The development and commercialization of orthodontic temporary anchorage devices (TADs), which are mainly titanium miniscrew implants and miniplates, has allowed orthodontists to intrude and protract posterior teeth and to perform total arch distalization of the maxillary and mandibular teeth. This chapter focuses on miniscrew implants that are easy to use clinically. It reviews the factors that affect the stability of miniscrew implants, such as morphological characteristics, and discusses some of the methods being attempted to improve the stability of miniscrew implants and related TADs. Miniscrews with a physically rough surface may cause surface damage during insertion without any improvement in biomechanical stability as indicated by bone-implant contact and removal torque, which had values similar to those of untreated miniscrews. Hollow screw types and spike-like auxiliary skeletal anchorage devices have been developed to facilitate the use of TADs in regions much closer to the roots.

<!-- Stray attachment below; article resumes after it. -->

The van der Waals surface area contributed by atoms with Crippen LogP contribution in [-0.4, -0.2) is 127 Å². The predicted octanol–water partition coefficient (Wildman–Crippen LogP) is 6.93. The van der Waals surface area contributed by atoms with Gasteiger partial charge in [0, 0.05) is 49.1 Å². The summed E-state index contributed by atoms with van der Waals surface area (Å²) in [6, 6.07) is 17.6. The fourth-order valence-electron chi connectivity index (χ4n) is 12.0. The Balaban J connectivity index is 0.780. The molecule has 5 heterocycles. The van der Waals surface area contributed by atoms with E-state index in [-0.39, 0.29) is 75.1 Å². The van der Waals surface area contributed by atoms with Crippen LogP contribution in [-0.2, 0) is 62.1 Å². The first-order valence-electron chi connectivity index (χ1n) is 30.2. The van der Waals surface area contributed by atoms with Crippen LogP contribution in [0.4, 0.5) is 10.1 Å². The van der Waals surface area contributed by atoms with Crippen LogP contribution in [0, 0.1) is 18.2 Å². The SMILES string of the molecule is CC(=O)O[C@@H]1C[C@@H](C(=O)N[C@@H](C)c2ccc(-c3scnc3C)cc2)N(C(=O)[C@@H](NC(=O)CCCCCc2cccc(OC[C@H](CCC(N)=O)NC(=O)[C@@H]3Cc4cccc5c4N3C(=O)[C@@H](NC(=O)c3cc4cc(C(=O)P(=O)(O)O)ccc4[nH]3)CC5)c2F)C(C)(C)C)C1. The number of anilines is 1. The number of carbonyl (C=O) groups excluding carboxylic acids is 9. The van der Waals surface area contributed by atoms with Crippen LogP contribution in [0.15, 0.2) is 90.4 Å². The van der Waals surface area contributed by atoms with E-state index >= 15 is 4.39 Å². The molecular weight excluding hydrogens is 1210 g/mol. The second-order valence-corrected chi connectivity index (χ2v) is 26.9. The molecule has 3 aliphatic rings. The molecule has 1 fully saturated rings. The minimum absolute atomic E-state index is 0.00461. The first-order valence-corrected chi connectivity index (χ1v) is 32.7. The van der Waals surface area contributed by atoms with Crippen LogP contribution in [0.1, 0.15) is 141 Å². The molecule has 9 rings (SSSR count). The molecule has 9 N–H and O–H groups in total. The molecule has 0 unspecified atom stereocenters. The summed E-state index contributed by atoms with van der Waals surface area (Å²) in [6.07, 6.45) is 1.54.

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© 2020 John Wiley & Sons, Inc.
All Science Journal Classification (ASJC) codes
- General Dentistry